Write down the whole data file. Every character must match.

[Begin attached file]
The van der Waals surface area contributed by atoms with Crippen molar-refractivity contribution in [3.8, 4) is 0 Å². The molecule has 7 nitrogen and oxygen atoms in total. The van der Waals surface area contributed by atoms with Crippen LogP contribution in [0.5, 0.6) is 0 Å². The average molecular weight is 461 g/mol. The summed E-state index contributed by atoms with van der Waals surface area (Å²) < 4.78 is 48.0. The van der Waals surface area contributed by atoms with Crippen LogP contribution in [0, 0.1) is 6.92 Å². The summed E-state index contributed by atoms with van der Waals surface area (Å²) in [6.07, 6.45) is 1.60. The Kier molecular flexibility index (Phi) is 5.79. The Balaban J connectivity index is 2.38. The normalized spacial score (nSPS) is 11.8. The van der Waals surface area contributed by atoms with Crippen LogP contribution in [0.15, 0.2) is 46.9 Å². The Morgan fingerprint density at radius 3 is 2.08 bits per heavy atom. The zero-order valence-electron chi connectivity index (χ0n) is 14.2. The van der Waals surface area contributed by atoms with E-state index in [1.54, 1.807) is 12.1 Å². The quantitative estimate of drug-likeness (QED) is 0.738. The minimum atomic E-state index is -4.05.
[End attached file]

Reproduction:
The van der Waals surface area contributed by atoms with Crippen molar-refractivity contribution in [3.8, 4) is 0 Å². The molecule has 7 nitrogen and oxygen atoms in total. The van der Waals surface area contributed by atoms with Crippen LogP contribution in [0.5, 0.6) is 0 Å². The average molecular weight is 461 g/mol. The summed E-state index contributed by atoms with van der Waals surface area (Å²) < 4.78 is 48.0. The van der Waals surface area contributed by atoms with Crippen LogP contribution in [0, 0.1) is 6.92 Å². The summed E-state index contributed by atoms with van der Waals surface area (Å²) in [6.07, 6.45) is 1.60. The Kier molecular flexibility index (Phi) is 5.79. The Balaban J connectivity index is 2.38. The normalized spacial score (nSPS) is 11.8. The van der Waals surface area contributed by atoms with Crippen LogP contribution in [0.15, 0.2) is 46.9 Å². The Morgan fingerprint density at radius 3 is 2.08 bits per heavy atom. The zero-order valence-electron chi connectivity index (χ0n) is 14.2. The van der Waals surface area contributed by atoms with E-state index in [1.54, 1.807) is 12.1 Å². The quantitative estimate of drug-likeness (QED) is 0.738. The minimum atomic E-state index is -4.05.